When two people are sitting together, there must be some form of communication between them. (Otherwise they aren’t sitting TOGETHER.) This communication must be either about matters that aren’t truly significant, or be words of Torah. (We will soon explain this extreme either/or dialectic.) If their communication is about insignificant matters, then it is a session of mockery (“moshav leitzim”). Mockery (“leitzanut”) is ridicule and joking, something which really has no substance. Therefore, when one sits and talks of matters which lack significance and substance, it is considered a session of mockery. It is true that the act of telling a friend things which aren’t actual words of Torah, but simply lack significance, doesn’t render you a scoffer (“leitz”). The definition of a “leitz” (scoffer) is one who is drawn to ridicule, a very alluring activity, and simply telling stories that lack significance isn’t this gratifying kind of ridicule. But when two people sit together and tell each other things which lack any significance, this enjoyable activity has a special attraction. This attraction stems from the same attraction which draws one towards the even more gratifying activity of ridicule. So every session where two people are communicating in a way that aren’t words of Torah, is considered a session of scoffers (since the foundation of scoffing is there, and it is just a matter of time until the slippery slope is descended).
In addition, when people should be discussing words of Torah, which is especially appropriate for two people who are together (as will soon be explained) even innocuous conversation is a departure from the fitting activity. This departure, relative to what they should be doing, renders their interaction (relatively) a session of scoffers. (“Words of Torah” is the paradigm of the most positive interaction between two people, while a session of scoffers is the paradigm of the most negative interaction between them.)
The proof to this lesson comes from the language of the text “and in a session of scoffers…” (“uv’moshav leitzim”) which was used in place of the simpler (and therefore expected) language “and with scoffers he did not sit.” The first half of the verse uses a verb which relates to the activity being described. “In the path of the wicked he did not stand” (implying that he is walking on this path) warns about walking on a path leading to sin. The walking is the beginning of the sin, as “walking” implies movement leading towards a goal, the goal in this case being sin. Since the sinner is walking on the path in order to sin, one is warned against standing on such a path which leads one to sin. This structure makes the language “and in a session of scoffers he did not SIT” incongruent. The verb of sitting is not related to the activity of scoffing, so why was it used? This leads to our understanding, that when two people are sitting together, the lack of words of Torah being exchanged between them renders it a session of mockery, with the sitting together playing a crucial role in defining the nature of their interaction, as we have explained.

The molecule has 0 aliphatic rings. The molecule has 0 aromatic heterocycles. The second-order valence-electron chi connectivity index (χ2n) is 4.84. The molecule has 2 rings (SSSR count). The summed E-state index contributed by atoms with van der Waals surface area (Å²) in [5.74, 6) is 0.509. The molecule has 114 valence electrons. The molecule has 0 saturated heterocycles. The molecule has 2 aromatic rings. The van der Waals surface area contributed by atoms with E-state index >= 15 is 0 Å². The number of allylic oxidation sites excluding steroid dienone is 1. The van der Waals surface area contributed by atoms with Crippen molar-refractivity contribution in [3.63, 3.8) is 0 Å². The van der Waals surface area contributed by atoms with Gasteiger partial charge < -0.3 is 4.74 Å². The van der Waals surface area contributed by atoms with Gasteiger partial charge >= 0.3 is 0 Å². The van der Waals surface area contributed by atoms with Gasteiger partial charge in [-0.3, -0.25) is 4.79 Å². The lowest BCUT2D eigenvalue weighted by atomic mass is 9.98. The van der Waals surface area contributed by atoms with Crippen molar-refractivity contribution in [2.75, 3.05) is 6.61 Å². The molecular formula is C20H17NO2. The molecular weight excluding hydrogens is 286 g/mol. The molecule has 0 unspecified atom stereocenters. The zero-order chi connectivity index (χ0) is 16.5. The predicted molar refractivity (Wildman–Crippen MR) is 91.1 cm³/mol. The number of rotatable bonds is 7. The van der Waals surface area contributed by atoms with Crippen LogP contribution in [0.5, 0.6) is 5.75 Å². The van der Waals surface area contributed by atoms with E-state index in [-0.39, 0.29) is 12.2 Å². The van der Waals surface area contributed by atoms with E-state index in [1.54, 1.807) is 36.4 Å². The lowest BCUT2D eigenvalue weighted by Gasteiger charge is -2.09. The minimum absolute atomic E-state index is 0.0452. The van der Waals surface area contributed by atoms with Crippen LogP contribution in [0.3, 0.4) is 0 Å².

(We need to provide some elaboration on what appears to be a quite polarized contrast in defining conversations as either being “words of Torah” or being “scoffing.” This will also give us insight into the strange urge people have to gossip and have “bull sessions,” something that, on the surface doesn’t seem to hold the same allure as other lusts and physical enjoyments.)